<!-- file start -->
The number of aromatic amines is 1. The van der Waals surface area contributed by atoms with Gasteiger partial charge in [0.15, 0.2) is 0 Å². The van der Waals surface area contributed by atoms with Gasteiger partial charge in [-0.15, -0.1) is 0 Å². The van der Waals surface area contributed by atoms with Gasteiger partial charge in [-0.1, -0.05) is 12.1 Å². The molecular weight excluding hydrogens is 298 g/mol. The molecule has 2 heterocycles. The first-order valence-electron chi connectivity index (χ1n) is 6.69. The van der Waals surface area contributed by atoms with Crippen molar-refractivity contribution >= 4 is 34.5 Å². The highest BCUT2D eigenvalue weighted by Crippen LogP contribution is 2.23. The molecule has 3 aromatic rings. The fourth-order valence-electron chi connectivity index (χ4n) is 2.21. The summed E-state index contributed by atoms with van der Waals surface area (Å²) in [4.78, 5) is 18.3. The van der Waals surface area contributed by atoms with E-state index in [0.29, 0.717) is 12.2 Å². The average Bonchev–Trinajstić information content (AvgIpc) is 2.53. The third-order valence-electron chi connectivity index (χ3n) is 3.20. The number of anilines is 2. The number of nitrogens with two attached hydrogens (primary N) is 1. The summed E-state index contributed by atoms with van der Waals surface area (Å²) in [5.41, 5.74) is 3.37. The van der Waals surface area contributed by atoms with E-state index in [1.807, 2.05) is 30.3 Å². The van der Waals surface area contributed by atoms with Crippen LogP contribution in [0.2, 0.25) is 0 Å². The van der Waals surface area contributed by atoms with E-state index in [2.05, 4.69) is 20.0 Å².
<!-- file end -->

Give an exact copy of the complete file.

The number of aromatic amines is 1. The van der Waals surface area contributed by atoms with Gasteiger partial charge in [0.15, 0.2) is 0 Å². The van der Waals surface area contributed by atoms with Gasteiger partial charge in [-0.15, -0.1) is 0 Å². The van der Waals surface area contributed by atoms with Gasteiger partial charge in [-0.1, -0.05) is 12.1 Å². The molecular weight excluding hydrogens is 298 g/mol. The molecule has 2 heterocycles. The first-order valence-electron chi connectivity index (χ1n) is 6.69. The van der Waals surface area contributed by atoms with Crippen molar-refractivity contribution >= 4 is 34.5 Å². The highest BCUT2D eigenvalue weighted by Crippen LogP contribution is 2.23. The molecule has 3 aromatic rings. The fourth-order valence-electron chi connectivity index (χ4n) is 2.21. The summed E-state index contributed by atoms with van der Waals surface area (Å²) in [4.78, 5) is 18.3. The van der Waals surface area contributed by atoms with E-state index in [0.29, 0.717) is 12.2 Å². The average Bonchev–Trinajstić information content (AvgIpc) is 2.53. The third-order valence-electron chi connectivity index (χ3n) is 3.20. The number of anilines is 2. The number of nitrogens with two attached hydrogens (primary N) is 1. The summed E-state index contributed by atoms with van der Waals surface area (Å²) in [5.41, 5.74) is 3.37. The van der Waals surface area contributed by atoms with E-state index in [1.807, 2.05) is 30.3 Å². The van der Waals surface area contributed by atoms with Crippen LogP contribution in [0.2, 0.25) is 0 Å². The van der Waals surface area contributed by atoms with E-state index in [2.05, 4.69) is 20.0 Å².